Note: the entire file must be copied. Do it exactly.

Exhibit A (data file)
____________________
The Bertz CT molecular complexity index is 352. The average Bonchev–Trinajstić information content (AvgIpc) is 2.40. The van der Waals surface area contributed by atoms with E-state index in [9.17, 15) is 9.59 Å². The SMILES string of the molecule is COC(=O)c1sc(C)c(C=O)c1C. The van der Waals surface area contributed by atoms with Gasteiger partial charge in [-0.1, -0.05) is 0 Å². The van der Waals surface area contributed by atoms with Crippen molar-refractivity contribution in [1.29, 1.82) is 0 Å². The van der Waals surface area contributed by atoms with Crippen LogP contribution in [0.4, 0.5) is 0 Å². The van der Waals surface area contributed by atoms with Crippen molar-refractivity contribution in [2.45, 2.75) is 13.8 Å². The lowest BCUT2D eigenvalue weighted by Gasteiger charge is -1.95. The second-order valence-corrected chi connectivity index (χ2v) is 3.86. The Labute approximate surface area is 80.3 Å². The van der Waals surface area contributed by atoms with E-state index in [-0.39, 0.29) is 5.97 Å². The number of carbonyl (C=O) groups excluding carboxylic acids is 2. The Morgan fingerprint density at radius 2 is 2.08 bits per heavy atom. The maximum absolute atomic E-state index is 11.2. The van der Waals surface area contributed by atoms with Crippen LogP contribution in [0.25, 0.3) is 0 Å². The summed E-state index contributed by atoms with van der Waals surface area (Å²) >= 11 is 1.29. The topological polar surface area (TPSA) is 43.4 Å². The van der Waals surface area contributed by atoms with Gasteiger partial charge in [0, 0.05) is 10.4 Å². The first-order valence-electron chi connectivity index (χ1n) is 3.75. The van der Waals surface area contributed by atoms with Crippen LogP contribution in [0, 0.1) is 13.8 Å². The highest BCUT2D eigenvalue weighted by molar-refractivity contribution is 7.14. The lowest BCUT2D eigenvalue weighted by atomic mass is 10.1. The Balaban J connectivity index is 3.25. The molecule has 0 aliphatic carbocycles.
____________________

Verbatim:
The Bertz CT molecular complexity index is 352. The average Bonchev–Trinajstić information content (AvgIpc) is 2.40. The van der Waals surface area contributed by atoms with E-state index in [9.17, 15) is 9.59 Å². The SMILES string of the molecule is COC(=O)c1sc(C)c(C=O)c1C. The van der Waals surface area contributed by atoms with Gasteiger partial charge in [-0.1, -0.05) is 0 Å². The van der Waals surface area contributed by atoms with Crippen molar-refractivity contribution in [1.29, 1.82) is 0 Å². The van der Waals surface area contributed by atoms with Crippen LogP contribution in [0.4, 0.5) is 0 Å². The van der Waals surface area contributed by atoms with Crippen molar-refractivity contribution in [2.45, 2.75) is 13.8 Å². The lowest BCUT2D eigenvalue weighted by Gasteiger charge is -1.95. The second-order valence-corrected chi connectivity index (χ2v) is 3.86. The Labute approximate surface area is 80.3 Å². The van der Waals surface area contributed by atoms with E-state index in [-0.39, 0.29) is 5.97 Å². The number of carbonyl (C=O) groups excluding carboxylic acids is 2. The Morgan fingerprint density at radius 2 is 2.08 bits per heavy atom. The maximum absolute atomic E-state index is 11.2. The van der Waals surface area contributed by atoms with Crippen LogP contribution in [0.25, 0.3) is 0 Å². The summed E-state index contributed by atoms with van der Waals surface area (Å²) >= 11 is 1.29. The topological polar surface area (TPSA) is 43.4 Å². The van der Waals surface area contributed by atoms with Gasteiger partial charge in [0, 0.05) is 10.4 Å². The first-order valence-electron chi connectivity index (χ1n) is 3.75. The van der Waals surface area contributed by atoms with Crippen LogP contribution in [0, 0.1) is 13.8 Å². The highest BCUT2D eigenvalue weighted by molar-refractivity contribution is 7.14. The lowest BCUT2D eigenvalue weighted by atomic mass is 10.1. The Balaban J connectivity index is 3.25. The molecule has 0 aliphatic carbocycles.